08 June 2019
Posted by Lucy Pearce
11-14 Age Group, 13 attending
With the aim of introducing environmental themes into our workshops, and following in the footsteps of poet laureate Carol Ann Duffy, this week's session was based around insect poetry.
To provide the writers with inspiration, we read through poems such as Still Life - Mark Pajak, and Thinnings - Zaffar Kanial. By picking these poems apart and discussing their creative techniques, the writers were able to understand different ways of approaching 'insects' as a theme, such as in a hospital fruit bowl.
To create our own poems, we then all selected a picture of an insect at random, and interviewed it. Questions included: Which three words would you use to describe yourself? What is your dream job?
From this, Izzy created a butterfly who looks good in hats, while Milly discovered a bee who gets a thrill from scaring people. The purpose of this activity is to help create/build a character from your insect, and see things from their perspective.
Haiku's were next on the agenda, about an insect of their choice. After explaining syllables in poetry, all the writers, including those who were attempting them for the first time, wrote brilliant haikus!
Going back to their interviews, the writers then wrote a full length poem, which explored the life and feelings of insects.
One writer wrote a lovely poem about a blue butterfly:
People think I'm so pretty,
but they don't see what real life is.
I'm afraid of them and much more.
People think I'm so elegant,
but yet again they don't see my 'graceful' wings flapping,
as I zoom drastically,
getting away from a rogue child.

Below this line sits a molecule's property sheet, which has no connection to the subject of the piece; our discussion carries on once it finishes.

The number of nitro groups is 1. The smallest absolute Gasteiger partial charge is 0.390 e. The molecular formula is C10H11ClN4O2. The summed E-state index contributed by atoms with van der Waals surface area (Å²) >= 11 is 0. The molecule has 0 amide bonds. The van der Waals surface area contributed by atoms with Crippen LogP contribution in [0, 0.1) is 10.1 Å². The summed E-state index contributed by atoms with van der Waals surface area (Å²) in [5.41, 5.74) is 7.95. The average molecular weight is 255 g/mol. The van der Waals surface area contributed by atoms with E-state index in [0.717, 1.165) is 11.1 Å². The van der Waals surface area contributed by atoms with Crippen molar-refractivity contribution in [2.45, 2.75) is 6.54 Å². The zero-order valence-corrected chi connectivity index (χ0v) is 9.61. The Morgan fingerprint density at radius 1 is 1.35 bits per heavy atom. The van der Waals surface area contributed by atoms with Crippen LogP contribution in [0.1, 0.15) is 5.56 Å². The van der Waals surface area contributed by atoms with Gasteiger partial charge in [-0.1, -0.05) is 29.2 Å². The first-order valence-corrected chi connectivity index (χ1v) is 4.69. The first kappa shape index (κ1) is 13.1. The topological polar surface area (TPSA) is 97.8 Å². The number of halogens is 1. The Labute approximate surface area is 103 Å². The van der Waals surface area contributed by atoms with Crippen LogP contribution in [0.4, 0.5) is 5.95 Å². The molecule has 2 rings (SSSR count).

People think I'm so happy,
fluttering around in the springtime breeze,
but once more they don't see my thoughts inside
killing me slowly.
People think I'm so special,
as I come to die,
but they don't realise what they do themselves,
see another butterfly.
Then they start over again.
15-18 Age Group , 10 Attending
With new members joining the group, we started the session by introducing ourselves and our favourite insects (makes a difference to favourite piece of literature!).
When analysing insect poetry with the older group, we looked more deeply at the meaning behind certain words and how topics such as climate change, money, and politics are portrayed through poetry. Poems included: Moth - Alice Oswald, The Threshold - Jo Shapcott, and The Human Bee - Carol Ann Duffy.
After interviewing their chosen insects, the writers also pondered on how the world must look to an insect, in terms of both size and environmental development.
Tina created an insects who's "whistle notes are so high only dogs can hear them", while Thomas wrote about a moth with a fear of lamps. (The lamp theme was brilliantly consistent throughout the workshop!)
Haiku's were then written, Hannah's honey bee haiku read:
Sticky Pollen Walls Dripping
Humming, soon extinct.
Then, taking information from their character building insect interviews, the writers wrote full poems.
James's poem about a butterfly read:
Buoyancy compliments my grace
Stretching to which I fill form
My surroundings I embrace
Sisters and brothers embrace.
Listen to the wind's direction
Follow to stay true
but aware of the infection
I must, as fragile tensions brew
A perspective exclusive
Take note of my companies collective
Be blue but halt abusive
Environment, settlement, which you have rejected.